/kup"lit/, n.1. a pair of successive lines of verse, esp. a pair that rhyme and are of the same length.2. a pair; couple.3. Music. any of the contrasting sections of a rondo occurring between statements of the refrain.[1570-80; < MF; see COUPLE, -ET]
* * *Two successive lines of verse.A couplet is marked usually by rhythmic correspondence, rhyme, or the inclusion of a self-contained utterance. Couplets may be independent poems, but they usually function as parts of other verse forms, such as the Shakespearean sonnet, which concludes with a couplet. A couplet that cannot stand alone is an open couplet; a couplet whose sense is relatively independent is a closed couplet.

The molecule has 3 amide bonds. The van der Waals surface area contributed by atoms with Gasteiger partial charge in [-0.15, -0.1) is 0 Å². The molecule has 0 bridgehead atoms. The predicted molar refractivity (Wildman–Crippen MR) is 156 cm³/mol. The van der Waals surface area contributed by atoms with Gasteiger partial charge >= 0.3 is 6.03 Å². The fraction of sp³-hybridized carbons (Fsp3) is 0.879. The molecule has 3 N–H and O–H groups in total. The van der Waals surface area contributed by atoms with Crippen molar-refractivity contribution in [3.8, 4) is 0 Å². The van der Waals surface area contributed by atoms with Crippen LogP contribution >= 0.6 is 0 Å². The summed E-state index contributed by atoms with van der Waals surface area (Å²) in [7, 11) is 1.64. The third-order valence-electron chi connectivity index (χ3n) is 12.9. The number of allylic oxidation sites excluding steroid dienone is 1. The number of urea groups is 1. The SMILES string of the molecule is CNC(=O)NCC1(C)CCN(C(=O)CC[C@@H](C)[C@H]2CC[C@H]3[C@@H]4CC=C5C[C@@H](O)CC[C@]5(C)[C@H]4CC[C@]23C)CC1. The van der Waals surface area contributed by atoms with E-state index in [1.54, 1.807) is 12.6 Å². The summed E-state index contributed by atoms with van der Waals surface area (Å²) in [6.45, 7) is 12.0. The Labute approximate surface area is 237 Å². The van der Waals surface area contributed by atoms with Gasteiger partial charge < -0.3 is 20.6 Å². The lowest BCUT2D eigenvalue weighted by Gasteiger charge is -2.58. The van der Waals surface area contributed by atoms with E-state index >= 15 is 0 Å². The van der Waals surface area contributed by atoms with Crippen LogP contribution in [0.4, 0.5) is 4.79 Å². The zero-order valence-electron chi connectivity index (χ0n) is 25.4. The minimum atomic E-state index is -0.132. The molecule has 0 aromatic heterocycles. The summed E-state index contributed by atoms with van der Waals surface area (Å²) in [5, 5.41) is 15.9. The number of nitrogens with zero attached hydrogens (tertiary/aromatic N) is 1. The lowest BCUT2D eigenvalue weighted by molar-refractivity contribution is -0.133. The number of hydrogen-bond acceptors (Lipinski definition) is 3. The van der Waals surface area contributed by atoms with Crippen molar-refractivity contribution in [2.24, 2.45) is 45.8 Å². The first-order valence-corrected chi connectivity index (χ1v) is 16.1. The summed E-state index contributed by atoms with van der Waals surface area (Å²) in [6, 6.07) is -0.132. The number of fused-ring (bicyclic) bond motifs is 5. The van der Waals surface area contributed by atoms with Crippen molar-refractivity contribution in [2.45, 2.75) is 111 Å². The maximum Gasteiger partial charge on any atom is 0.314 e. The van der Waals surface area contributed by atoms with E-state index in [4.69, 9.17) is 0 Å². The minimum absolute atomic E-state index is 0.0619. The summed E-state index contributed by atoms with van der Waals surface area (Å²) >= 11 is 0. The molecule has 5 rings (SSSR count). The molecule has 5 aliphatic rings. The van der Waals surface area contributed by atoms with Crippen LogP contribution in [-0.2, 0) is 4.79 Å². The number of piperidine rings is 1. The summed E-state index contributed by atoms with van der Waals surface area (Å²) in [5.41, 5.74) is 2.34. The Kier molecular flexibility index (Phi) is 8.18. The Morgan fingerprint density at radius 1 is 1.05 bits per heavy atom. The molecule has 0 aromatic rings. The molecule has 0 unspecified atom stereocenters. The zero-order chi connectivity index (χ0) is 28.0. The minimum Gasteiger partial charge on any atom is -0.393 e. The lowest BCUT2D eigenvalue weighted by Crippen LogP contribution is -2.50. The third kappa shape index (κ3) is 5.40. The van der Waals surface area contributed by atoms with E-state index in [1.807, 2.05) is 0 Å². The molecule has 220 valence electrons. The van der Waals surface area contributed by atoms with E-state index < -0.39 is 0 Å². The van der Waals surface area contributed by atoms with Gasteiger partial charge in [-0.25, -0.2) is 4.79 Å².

* * *▪ poetic forma pair of end-rhymed lines of verse that are self-contained in grammatical structure and meaning. A couplet may be formal (or closed), in which case each of the two lines is end-stopped (end stop), or it may be run-on (or open), with the meaning of the first line continuing to the second (this is called enjambment). Couplets are most frequently used as units of composition in long poems, but, since they lend themselves to pithy, epigrammatic statements, they are often composed as independent poems or function as parts of other verse forms, such as the Shakespearean sonnet, which is concluded with a couplet. In French narrative and dramatic poetry, the rhyming alexandrine (12-syllable line) is the dominant couplet form, and German and Dutch verse of the 17th and 18th centuries reflects the influence of the alexandrine couplet. The term couplet is also commonly substituted for stanza in French versification. A “square” couplet, for example, is a stanza of eight lines, with each line composed of eight syllables. The preeminent English couplet is the heroic couplet, or two rhyming lines of iambic pentameter with a caesura (pause), usually medial, in each line. Introduced by Chaucer (Chaucer, Geoffrey) in the 14th century, the heroic couplet was perfected by John Dryden (Dryden, John) and Alexander Pope (Pope, Alexander) in the late 17th and early 18th centuries. An example isThen share thy pain, allow that sad relief;Ah, more than share it, give me all thy grief.(Alexander Pope, “Eloisa to Abelard”)Couplets were also frequently introduced into the blank verse of Elizabethan and Jacobean drama for heightened dramatic emphasis at the conclusion of a long speech or in running dialogue, as in the following example:Think what you will, we seize into our handsHis plate, his goods, his money, and his lands.
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